UV Index

UV Index ThermometerYou may have heard: “The sun’s UV rays are the strongest during peak times of 10am to 4pm.” But how is that determined? This saying actually references the UV Index, a tool that predicts the ultraviolet radiation levels on a 1 – 11+ point scale, giving you more information to determine what sun safe behaviors are needed to stay protected.

What is the UV Index?

The UV Index provides a daily forecast of the expected risk of overexposure to the sun. The Index predicts UV intensity levels on a scale of 1 to 11+, where 1 indicates a minimal risk of overexposure and 11+ means a very high risk. The UV Index takes into consideration location, elevation, time of day, local weather conditions, and even cloud coverage to estimate the level of UV radiation that is likely to reach the ground. The UV Index provides useful information that can help you plan for outdoor activities, such as should you wear a hat? UPF clothing? Etc.

How can the UV Index be used?

The UV Index provides actionable information that can help you plan your day and minimize exposure to ultraviolet radiation. 

For example, because the UV Index is highest between 1pm and 3pm, if you chose to mow your lawn or go to the pool at mid-day, you could be exposed to extreme levels of ultraviolet radiation. Waiting just a few hours, can dramatically minimize your exposure.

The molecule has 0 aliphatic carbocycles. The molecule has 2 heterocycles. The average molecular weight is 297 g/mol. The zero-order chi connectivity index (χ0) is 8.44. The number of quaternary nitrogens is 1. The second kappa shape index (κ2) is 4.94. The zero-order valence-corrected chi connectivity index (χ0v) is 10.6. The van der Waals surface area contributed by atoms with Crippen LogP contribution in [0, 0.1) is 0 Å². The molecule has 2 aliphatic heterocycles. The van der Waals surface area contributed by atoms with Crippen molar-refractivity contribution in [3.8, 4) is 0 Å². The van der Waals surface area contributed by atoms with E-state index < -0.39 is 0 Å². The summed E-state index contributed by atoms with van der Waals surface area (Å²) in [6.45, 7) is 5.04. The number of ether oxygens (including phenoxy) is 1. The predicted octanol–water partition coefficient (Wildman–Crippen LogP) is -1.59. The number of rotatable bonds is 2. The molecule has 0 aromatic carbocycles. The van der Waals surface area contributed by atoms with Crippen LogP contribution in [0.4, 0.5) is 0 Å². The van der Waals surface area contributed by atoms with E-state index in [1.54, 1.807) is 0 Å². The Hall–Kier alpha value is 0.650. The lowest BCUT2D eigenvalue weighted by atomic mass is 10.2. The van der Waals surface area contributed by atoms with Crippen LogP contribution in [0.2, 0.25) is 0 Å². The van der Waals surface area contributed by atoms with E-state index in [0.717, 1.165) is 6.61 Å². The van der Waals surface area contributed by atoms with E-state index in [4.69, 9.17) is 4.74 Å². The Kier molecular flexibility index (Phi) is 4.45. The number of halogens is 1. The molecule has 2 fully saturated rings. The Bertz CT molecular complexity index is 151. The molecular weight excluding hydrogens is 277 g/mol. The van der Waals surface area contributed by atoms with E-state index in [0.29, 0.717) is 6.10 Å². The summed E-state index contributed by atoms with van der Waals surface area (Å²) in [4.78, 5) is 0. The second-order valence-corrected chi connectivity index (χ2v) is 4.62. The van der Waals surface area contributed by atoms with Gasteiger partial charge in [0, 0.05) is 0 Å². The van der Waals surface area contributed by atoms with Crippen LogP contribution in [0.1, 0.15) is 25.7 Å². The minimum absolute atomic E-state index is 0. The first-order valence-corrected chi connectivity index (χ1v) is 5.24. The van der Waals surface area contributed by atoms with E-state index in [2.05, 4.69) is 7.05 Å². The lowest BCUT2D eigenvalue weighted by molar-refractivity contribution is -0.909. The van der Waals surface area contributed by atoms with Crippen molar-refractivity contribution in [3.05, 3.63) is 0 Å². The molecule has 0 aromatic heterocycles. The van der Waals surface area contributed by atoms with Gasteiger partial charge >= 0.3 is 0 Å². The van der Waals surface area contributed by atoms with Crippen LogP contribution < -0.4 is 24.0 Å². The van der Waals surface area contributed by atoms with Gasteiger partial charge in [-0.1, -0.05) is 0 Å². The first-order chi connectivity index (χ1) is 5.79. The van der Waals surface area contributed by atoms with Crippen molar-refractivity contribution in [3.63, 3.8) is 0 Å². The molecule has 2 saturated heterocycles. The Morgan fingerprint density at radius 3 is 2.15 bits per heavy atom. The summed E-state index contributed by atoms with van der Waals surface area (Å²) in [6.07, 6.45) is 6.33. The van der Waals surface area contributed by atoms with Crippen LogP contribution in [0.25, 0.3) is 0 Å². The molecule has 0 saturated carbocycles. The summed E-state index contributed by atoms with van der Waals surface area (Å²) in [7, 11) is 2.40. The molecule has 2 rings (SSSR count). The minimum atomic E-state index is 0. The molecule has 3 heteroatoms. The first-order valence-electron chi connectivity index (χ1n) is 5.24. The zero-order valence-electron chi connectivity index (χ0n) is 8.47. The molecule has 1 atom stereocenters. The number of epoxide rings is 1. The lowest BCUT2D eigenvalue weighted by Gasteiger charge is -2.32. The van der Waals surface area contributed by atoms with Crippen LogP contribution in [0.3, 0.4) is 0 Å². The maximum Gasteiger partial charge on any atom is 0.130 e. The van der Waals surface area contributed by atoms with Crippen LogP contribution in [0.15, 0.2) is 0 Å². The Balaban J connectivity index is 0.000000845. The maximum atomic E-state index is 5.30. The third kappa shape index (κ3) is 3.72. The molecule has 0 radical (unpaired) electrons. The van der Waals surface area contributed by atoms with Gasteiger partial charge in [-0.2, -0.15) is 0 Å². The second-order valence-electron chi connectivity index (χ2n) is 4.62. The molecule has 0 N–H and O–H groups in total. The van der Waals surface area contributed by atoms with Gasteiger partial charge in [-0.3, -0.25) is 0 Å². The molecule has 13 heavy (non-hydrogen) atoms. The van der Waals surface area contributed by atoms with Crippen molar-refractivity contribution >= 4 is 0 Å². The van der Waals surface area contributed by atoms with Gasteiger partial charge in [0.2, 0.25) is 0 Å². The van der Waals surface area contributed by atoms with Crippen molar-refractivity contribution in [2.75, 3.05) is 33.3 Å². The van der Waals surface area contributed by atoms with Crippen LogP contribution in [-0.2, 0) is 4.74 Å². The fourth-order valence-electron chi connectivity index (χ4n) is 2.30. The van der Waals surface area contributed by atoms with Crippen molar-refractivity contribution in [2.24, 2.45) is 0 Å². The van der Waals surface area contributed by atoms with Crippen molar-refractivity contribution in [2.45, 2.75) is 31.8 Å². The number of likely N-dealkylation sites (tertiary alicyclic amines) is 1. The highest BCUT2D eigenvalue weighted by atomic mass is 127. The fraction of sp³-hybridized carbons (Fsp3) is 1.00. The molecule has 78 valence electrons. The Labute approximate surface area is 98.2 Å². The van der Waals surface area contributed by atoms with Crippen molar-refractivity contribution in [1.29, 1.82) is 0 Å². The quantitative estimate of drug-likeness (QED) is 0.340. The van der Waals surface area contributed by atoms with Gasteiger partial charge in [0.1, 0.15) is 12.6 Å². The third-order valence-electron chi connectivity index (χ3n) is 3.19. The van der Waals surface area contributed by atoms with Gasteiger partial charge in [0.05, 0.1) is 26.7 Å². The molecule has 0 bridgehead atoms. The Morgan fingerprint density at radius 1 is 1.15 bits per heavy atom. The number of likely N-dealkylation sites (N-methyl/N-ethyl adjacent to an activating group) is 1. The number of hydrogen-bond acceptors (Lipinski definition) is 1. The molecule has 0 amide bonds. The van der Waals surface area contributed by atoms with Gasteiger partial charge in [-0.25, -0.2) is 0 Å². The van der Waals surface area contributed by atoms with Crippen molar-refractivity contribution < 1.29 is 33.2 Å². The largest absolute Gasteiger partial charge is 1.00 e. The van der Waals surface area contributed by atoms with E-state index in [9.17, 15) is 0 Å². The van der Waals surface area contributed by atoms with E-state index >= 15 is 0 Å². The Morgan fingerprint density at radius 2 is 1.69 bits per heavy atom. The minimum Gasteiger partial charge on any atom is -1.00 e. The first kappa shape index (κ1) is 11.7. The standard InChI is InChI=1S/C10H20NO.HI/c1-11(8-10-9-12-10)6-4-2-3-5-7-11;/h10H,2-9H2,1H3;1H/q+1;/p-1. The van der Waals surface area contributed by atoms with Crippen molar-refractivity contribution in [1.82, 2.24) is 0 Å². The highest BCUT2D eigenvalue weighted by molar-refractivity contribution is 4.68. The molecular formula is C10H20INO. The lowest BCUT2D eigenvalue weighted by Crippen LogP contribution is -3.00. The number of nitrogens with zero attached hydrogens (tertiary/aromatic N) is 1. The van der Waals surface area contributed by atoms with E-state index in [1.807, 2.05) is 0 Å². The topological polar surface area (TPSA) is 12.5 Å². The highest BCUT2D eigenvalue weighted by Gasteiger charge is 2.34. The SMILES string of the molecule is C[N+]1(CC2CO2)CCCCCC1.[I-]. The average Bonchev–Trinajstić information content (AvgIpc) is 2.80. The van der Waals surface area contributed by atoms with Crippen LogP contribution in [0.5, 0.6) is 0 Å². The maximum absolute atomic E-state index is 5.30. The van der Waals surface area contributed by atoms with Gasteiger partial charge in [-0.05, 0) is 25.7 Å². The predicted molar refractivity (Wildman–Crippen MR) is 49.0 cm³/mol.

What are the ‘levels’ of the UV Index?

UV Index ranges from 1 to 11+. The higher the number, the more UV radiation you will be exposed to. When the UV Index is close to 11+, you should be extra vigilant about your sun safety habits. Below, find the UV Index and the corresponding level of ultraviolet radiation exposure.

UV Index Sun Safety Melanoma Prevention

You must be especially cautious when the UV Index is anywhere from High to Extreme. Between this range, it’s possible to burn within minutes of unprotected sun exposure. 

How do I know the UV Index for my area?

The U.S. Environmental Protection Agency (EPA) provides a free tool to look up your community’s UV Index. The EPA has also created a free, downloadable app compatible with both iOS and Android devices - download it here. Some smartphone weather apps also include this helpful information.

Does that mean I don’t have to wear sunscreen or UPF clothing if it’s ‘off peak?’

No. You are constantly exposed to ultraviolet radiation when in the sun. Sun damage happens in the winter and when it’s cloudy. It’s important to remember that sun damage is cumulative – so even small amounts of exposure add up over time. UV rays also reflect off water, sand, and snow which can effectively double your exposure.

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